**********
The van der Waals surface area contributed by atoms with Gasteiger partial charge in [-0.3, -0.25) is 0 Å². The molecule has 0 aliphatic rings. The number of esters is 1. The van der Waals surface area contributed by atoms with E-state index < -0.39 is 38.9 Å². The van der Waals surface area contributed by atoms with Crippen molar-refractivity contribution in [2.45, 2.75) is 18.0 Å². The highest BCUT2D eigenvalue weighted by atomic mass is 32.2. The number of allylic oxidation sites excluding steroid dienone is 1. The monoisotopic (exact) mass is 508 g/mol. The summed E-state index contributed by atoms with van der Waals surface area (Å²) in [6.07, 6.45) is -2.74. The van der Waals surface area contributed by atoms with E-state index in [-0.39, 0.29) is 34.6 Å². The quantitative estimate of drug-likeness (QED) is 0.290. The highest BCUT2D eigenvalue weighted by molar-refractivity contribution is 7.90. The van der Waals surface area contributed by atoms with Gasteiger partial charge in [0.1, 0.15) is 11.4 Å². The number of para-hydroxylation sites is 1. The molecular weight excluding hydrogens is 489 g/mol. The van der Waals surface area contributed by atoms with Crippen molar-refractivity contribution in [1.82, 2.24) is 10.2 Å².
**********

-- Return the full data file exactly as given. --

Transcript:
The van der Waals surface area contributed by atoms with Gasteiger partial charge in [-0.3, -0.25) is 0 Å². The molecule has 0 aliphatic rings. The number of esters is 1. The van der Waals surface area contributed by atoms with E-state index < -0.39 is 38.9 Å². The van der Waals surface area contributed by atoms with Crippen molar-refractivity contribution in [2.45, 2.75) is 18.0 Å². The highest BCUT2D eigenvalue weighted by atomic mass is 32.2. The number of allylic oxidation sites excluding steroid dienone is 1. The monoisotopic (exact) mass is 508 g/mol. The summed E-state index contributed by atoms with van der Waals surface area (Å²) in [6.07, 6.45) is -2.74. The van der Waals surface area contributed by atoms with E-state index in [-0.39, 0.29) is 34.6 Å². The quantitative estimate of drug-likeness (QED) is 0.290. The highest BCUT2D eigenvalue weighted by molar-refractivity contribution is 7.90. The van der Waals surface area contributed by atoms with Gasteiger partial charge in [0.1, 0.15) is 11.4 Å². The number of para-hydroxylation sites is 1. The molecular weight excluding hydrogens is 489 g/mol. The van der Waals surface area contributed by atoms with Crippen molar-refractivity contribution in [1.82, 2.24) is 10.2 Å².